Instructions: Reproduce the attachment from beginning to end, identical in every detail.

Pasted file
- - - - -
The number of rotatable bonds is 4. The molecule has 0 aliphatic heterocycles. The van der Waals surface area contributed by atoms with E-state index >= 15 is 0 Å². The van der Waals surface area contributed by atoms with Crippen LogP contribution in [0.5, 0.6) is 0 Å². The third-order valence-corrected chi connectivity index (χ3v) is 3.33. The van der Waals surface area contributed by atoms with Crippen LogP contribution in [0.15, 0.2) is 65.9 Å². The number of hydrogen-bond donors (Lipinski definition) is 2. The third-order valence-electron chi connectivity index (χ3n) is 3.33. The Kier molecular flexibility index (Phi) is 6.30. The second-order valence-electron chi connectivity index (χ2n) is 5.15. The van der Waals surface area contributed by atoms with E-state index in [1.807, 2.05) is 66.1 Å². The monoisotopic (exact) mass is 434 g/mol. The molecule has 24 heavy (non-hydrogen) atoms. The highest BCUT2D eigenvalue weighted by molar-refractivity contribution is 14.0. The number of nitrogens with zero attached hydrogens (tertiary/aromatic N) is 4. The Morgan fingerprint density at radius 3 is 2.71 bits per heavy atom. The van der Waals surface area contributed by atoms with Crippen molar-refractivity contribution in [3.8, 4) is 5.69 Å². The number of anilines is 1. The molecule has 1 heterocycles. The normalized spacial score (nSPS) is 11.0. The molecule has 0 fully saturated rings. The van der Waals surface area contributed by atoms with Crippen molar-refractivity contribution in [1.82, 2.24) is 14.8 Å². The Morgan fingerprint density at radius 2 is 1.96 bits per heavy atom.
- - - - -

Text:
The number of rotatable bonds is 4. The molecule has 0 aliphatic heterocycles. The van der Waals surface area contributed by atoms with E-state index >= 15 is 0 Å². The van der Waals surface area contributed by atoms with Crippen LogP contribution in [0.5, 0.6) is 0 Å². The third-order valence-corrected chi connectivity index (χ3v) is 3.33. The van der Waals surface area contributed by atoms with Crippen LogP contribution in [0.15, 0.2) is 65.9 Å². The number of hydrogen-bond donors (Lipinski definition) is 2. The third-order valence-electron chi connectivity index (χ3n) is 3.33. The Kier molecular flexibility index (Phi) is 6.30. The second-order valence-electron chi connectivity index (χ2n) is 5.15. The van der Waals surface area contributed by atoms with E-state index in [1.807, 2.05) is 66.1 Å². The monoisotopic (exact) mass is 434 g/mol. The molecule has 24 heavy (non-hydrogen) atoms. The highest BCUT2D eigenvalue weighted by molar-refractivity contribution is 14.0. The number of nitrogens with zero attached hydrogens (tertiary/aromatic N) is 4. The Morgan fingerprint density at radius 3 is 2.71 bits per heavy atom. The van der Waals surface area contributed by atoms with Crippen molar-refractivity contribution in [3.8, 4) is 5.69 Å². The number of anilines is 1. The molecule has 1 heterocycles. The normalized spacial score (nSPS) is 11.0. The molecule has 0 fully saturated rings. The van der Waals surface area contributed by atoms with Crippen molar-refractivity contribution in [1.82, 2.24) is 14.8 Å². The Morgan fingerprint density at radius 2 is 1.96 bits per heavy atom.